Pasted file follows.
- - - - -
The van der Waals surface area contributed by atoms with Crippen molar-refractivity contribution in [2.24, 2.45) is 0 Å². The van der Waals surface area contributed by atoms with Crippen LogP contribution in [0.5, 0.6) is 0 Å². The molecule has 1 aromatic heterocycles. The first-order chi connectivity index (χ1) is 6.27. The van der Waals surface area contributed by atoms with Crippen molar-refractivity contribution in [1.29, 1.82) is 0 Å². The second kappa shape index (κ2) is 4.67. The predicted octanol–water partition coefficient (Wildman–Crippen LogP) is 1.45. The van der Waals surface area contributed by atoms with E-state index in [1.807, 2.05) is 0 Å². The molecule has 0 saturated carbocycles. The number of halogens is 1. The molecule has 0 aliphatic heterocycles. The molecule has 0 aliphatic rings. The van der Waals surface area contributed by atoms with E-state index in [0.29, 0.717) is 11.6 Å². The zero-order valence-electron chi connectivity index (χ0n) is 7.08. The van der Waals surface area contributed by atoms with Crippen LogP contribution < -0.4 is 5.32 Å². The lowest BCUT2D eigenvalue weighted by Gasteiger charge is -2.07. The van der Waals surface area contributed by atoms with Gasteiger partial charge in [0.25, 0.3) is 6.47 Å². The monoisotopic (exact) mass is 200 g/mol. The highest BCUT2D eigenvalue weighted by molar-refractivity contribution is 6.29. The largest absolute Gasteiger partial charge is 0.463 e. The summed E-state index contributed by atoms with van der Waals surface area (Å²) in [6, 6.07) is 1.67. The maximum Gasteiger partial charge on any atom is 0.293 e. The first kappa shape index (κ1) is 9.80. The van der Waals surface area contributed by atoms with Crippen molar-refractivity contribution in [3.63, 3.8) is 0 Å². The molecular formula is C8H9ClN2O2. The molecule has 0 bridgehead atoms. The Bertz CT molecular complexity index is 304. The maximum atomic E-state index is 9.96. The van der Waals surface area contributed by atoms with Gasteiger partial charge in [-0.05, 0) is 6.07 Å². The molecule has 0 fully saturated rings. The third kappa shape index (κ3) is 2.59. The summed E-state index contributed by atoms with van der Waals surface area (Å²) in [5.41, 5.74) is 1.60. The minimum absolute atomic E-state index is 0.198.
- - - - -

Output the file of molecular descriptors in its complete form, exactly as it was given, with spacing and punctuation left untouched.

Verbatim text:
The van der Waals surface area contributed by atoms with Crippen molar-refractivity contribution in [2.24, 2.45) is 0 Å². The van der Waals surface area contributed by atoms with Crippen LogP contribution in [0.5, 0.6) is 0 Å². The molecule has 1 aromatic heterocycles. The first-order chi connectivity index (χ1) is 6.27. The van der Waals surface area contributed by atoms with Crippen molar-refractivity contribution in [1.29, 1.82) is 0 Å². The second kappa shape index (κ2) is 4.67. The predicted octanol–water partition coefficient (Wildman–Crippen LogP) is 1.45. The van der Waals surface area contributed by atoms with E-state index in [1.807, 2.05) is 0 Å². The molecule has 0 saturated carbocycles. The number of halogens is 1. The molecule has 0 aliphatic heterocycles. The molecule has 0 aliphatic rings. The van der Waals surface area contributed by atoms with E-state index in [0.29, 0.717) is 11.6 Å². The zero-order valence-electron chi connectivity index (χ0n) is 7.08. The van der Waals surface area contributed by atoms with Crippen LogP contribution < -0.4 is 5.32 Å². The lowest BCUT2D eigenvalue weighted by Gasteiger charge is -2.07. The van der Waals surface area contributed by atoms with Gasteiger partial charge in [0.25, 0.3) is 6.47 Å². The monoisotopic (exact) mass is 200 g/mol. The highest BCUT2D eigenvalue weighted by molar-refractivity contribution is 6.29. The largest absolute Gasteiger partial charge is 0.463 e. The summed E-state index contributed by atoms with van der Waals surface area (Å²) in [6, 6.07) is 1.67. The maximum Gasteiger partial charge on any atom is 0.293 e. The first kappa shape index (κ1) is 9.80. The van der Waals surface area contributed by atoms with Crippen molar-refractivity contribution in [3.63, 3.8) is 0 Å². The molecular formula is C8H9ClN2O2. The molecule has 0 bridgehead atoms. The Bertz CT molecular complexity index is 304. The maximum atomic E-state index is 9.96. The van der Waals surface area contributed by atoms with Gasteiger partial charge in [-0.05, 0) is 6.07 Å². The molecule has 0 fully saturated rings. The third kappa shape index (κ3) is 2.59. The summed E-state index contributed by atoms with van der Waals surface area (Å²) in [5.41, 5.74) is 1.60. The minimum absolute atomic E-state index is 0.198.